“HTC has a very strong team here and we are just six. HTC is all riding for Cavendish every day, so it will not be easy,” Gilbert said. “I tried to get into the breakaway early today, but HTC chased it down. I will need to try to surprise them when I can.”

Cavendish defended green with 264 points to Rojas’ 251 and Gilbert’s 240.

Another rider who moved up in the green jersey battle was stage-winner Thor Hushovd (Garmin-Cervélo), who slotted into fourth with 192.

It’s Hushovd’s oft-stated intention of not chasing green that opened the door for his stage win in Lourdes.

“I’ve said the green jersey is not a goal,” Hushovd said. “I know that if I went for it this year, I could have won it. When I look back, I realize it was good for me, there’s less stress. Today I was free, I am not in the green jersey competition and that allowed me to get away and win this beautiful stage.”


Yellow: Thomas Voeckler (Europcar) defended the yellow jersey after his team controlled the day’s main breakaway. Voeckler finished 17th at 7:37 back and defended his 1:49 lead to Frank Schleck (Leopard-Trek).
Green: Mark Cavendish (HTC-Highroad) kept green in a hectic day. Jose Rojas (Movistar) took a point back on Cavendish at the day’s intermediate sprint and Phlippe Gilbert (Omega Pharma-Lotto) attacked on the Aubisique to chase points at the finish line. Cavendish leads Rojas, 264-251, with Gilbert third with 240.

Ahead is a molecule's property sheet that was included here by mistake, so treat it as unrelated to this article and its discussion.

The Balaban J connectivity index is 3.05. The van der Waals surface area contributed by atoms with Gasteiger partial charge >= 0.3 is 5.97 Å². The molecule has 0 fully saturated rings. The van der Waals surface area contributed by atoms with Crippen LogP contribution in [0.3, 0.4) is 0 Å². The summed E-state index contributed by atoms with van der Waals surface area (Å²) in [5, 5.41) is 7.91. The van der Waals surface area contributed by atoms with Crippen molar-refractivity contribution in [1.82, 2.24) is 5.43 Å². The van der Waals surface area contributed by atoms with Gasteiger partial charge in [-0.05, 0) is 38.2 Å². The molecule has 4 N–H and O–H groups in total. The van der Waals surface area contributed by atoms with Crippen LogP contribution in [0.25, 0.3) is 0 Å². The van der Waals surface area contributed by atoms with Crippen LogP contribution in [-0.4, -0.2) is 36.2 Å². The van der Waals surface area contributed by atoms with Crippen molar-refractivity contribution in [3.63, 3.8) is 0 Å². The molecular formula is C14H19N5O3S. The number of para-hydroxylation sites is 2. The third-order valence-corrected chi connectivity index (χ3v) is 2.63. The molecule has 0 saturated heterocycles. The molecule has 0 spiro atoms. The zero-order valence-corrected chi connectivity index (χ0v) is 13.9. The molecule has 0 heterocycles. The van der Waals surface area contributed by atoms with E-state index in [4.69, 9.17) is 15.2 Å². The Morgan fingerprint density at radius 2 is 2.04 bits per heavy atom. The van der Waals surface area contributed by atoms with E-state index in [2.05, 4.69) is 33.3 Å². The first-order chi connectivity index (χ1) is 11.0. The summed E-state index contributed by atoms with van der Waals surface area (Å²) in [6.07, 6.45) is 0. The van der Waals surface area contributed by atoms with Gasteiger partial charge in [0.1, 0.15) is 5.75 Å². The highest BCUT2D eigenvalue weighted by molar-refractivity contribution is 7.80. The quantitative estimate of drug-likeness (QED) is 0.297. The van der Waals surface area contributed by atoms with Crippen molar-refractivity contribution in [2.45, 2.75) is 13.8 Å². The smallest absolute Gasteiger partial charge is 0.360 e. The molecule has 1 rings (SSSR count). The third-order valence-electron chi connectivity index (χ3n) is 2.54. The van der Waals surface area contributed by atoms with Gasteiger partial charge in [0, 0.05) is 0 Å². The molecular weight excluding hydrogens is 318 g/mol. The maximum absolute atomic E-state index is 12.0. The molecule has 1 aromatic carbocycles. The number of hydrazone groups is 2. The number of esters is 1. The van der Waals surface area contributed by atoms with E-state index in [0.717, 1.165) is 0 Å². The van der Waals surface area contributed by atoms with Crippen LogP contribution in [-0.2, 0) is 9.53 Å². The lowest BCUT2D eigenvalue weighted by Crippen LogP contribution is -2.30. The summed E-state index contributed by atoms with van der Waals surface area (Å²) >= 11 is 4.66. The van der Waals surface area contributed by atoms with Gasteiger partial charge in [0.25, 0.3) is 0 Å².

Polka-dot: Jeremy Roy (FDJ) overtook the King of the Mountains jersey by leading the break over the Aubisique. He now leads Sammy Sanchez (Euskaltel-Euskadi), 45-40.
White: Arnold Jeannesson (FDJ) kept his 1:37 lead to Rein Taaramae (Cofidis) to defend the white jersey.
Most aggressive: Jeremy Roy (FDJ) won the day’s prize, his second of this year’s Tour and the fourth for FDJ.
Best team: Europcar kept its five-second lead on Leopard-Trek.

Jury decisions

  • Markel Irizar (RadioShack), Christophe Riblon (Ag2r): 50CHF fine for irregular mechanical assistance (Article
  • DS Wilfried Peeters (Quick-Step): 200CHF for not respecting the instructions of the commissaires (Article
  • Samuel Dumoulin (Cofidis): 100CHF fine for public urination (Article
  • Andriy Grivko (Astana): 30CHF fine for “sticky water bottle,” bidon collé (Article
  • DS Alexandr Sheffer (Astana): 50CHF fine for above offense

Medical report

  • Gerard Ciolek (Quick-Step): groin pain
  • Rui Costa (Movistar): tendonitis in left leg
  • Tony Gallopin (Cofidis): trauma right ankle
  • Ben Swift (Sky): leg pain
  • Samuel Dumoulin (Cofidis): small wound on chin
  • Crash 130km – Romain Zingle (Cofidis): cuts to right elbow, buttocks


The fast start wreaked havoc on banged-up riders struggling to hang on. Lars Boom (Rabobank), Andreas Kloden (RadioShack) and Vladimir Isaichev (Katusha) all dropped out. Gert Steegmans (Quick-Step) did not start, leaving 171 riders in the peloton.


Mostly sunny skies with chance of afternoon showers at the finish line; strong, gusty northwesterly winds from 20 to 40kph; temperatures in the high 20Cs in the valley and 12C at the Plateau de Beille summit.